Tri Town Building Progress

New Building Progress Image Gallery

Click on the images to enlarge them.

1510 N 13th St. is a historical property in Boise's Hyde Park district. In 2005 the property owner began an extensive remodel on the original building, but due to the recession and other reasons was never able to finish the project. We worked closely with the owner and City of Boise to help finish the project. When we started on the building in the fall of 2018 the building had either been under construction or abandoned for a total of 13 years.

Front Door

The main floor has 3 separate entrances, and eventually we'll finish the apartment (beige-colored door) above the shop and turn it into a sporting-themed getaway for visiting athletes.

The building has over 2000 ft of patio space. A extensive breezeway covers much of the patio. We installed a beautiful cedar ceiling for the front of the breezeway, and we'll eventually continue this cedar ceiling along the entire breezeway.

March 1st, 2019

We chose a high density rubber for flooring. Not only is this material easy to clean, but it's a great surface to work on, or walk on if you're wearing cycling shoes. It also saved over 300 car tires from the landfill.

The basement level has 12 foot ceilings and 9 windows to bring in natural light. All the windows in the basement are a custom size, and some of the windows had been broken over the years. Having them fixed/replaced was one of the first steps of the project. Here we have finished the basement flooring and installed a racking system to eventually hold inventory.

The North wall and many of the patio walls are made of sandstone from Boise's Table Rock quarry.

Our shop owner moonlights as a woodworker. Almost all the shop's furniture, counters, benches, bike racks, and more were hand built by the Tri Town staff. Here we're looking at the sliding 'French cleat' bike rack system used throughout the shop.

The bike racks at the shop can be easily adjusted to hold different size wheels/bikes. Our design methodology was versatility, cost effectiveness, and cleanliness of design.

A French-cleat design allows the rack to slide side to side to accommodate different size bikes. The entire rack is made of plywood and cost less than $100.

February 11th, 2019

All lights were replaced throughout the building with LEDS.

We thought the rubber floors would be easy to install, but like most things, it became obvious that quality work requires experience, thoughtfulness, and skill.

Almost all the shops furniture is built of birch and baltic birch plywood. We love plywood's durability and versatility. And with a little attention to detail it can made to look beautiful too. Here a shop bench awaits final sanding and lacquer.

One of the benefits of building your own counters is you can build to fit your available space. Here the sale's floor counter is almost complete. Made of plywood with a walnut edge.

The end-grain of plywood can be beautiful if cut and sanded carefully. Here we used a plywood end-grain inlay to add a degree of visual continuation down the length of the countertop.

The basement early on in the construction process. We have put much work into making the basement not feel like a 'dungeon'.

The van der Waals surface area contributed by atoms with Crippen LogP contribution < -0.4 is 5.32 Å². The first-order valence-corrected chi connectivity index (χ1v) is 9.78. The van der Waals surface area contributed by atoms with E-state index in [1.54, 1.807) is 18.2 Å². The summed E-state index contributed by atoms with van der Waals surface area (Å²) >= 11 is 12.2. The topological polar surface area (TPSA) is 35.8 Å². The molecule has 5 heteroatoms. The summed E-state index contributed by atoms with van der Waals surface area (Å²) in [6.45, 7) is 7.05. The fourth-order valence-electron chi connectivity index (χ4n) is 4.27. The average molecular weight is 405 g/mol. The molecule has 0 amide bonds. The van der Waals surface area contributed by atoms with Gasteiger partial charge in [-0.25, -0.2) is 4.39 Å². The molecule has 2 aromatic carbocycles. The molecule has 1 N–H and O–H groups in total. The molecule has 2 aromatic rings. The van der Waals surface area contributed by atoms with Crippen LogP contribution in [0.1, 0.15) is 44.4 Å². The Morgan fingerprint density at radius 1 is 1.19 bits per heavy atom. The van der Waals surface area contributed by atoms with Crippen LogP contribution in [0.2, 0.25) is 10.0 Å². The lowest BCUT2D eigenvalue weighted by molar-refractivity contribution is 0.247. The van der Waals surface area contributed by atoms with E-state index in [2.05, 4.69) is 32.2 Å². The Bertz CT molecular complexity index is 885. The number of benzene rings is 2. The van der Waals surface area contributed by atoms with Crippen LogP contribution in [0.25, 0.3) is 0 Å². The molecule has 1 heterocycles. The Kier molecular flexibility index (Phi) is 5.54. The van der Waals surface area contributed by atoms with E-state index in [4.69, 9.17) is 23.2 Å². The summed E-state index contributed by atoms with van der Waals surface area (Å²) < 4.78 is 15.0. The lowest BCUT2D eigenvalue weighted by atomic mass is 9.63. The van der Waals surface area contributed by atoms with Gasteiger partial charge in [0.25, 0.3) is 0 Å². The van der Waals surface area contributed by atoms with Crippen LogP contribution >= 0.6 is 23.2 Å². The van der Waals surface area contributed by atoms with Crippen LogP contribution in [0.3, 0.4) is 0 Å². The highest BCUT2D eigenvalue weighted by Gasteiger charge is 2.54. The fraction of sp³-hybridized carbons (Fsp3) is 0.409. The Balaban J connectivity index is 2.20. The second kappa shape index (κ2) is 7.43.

January 1st, 2019

The main floor soon soon after we finished painting the walls. The 'silver mine' gray contrasts well with the white trim and raw wood tones.

We used an epoxy on the service bay floors for it's durability and ease of cleanup.

Service bay epoxy floor close-up.

The service bay counter was one of the first pieces of furniture we built. Built of plywood with a walnut edge, this counter will allow 2 mechanics to work on the floor and interact with clients. 4 more mechanics will be able to work in the more private service bay located behind this counter.

Service bay counter.

Building your own furniture means you can build features to fit your existing needs. We love these plastic bins from Home Depot for organizing small parts.

December 1st, 2018

Front of building.

The service bay was originally designed to be a kitchen. Those plans fell through back in 2008, but the service bay was the perfect place to store our tools and rip lumber.

Basement floor

Breezeway ceiling.

Back of building.

After the initial remodel of the property in the 2005-2008, the entire building was rebuilt to be supported by steel and concrete. No wooden walls in the building are structural.

September 1st, 2018

Front of building.

When we started working on the property in August of 2018 the first thing we did is begin building a service bay counter.

The basement was in rough shape when we started the project. Almost every winter the basement flooded, and one winter a person squatting in the building set fire to an elevator shaft behind these walls. We removed some walls in the basement, and replaced much of the drywall.

The breezeway and some of the siding was never finished, and one of our first projects was to complete the breezeway's electrical and insulation, and finish it with cedar tongue and groove boards.

Back of building.

One of the first jobs we tackled on the building was cleaning up the ceiling and painting the walls. The original plan was for the property to have a drop ceiling to hide the electrical, but we like the tall ceilings and wanted to keep it as open as possible. Painting the ceiling an even white was more work than we could have imagined, but when finished was worth it.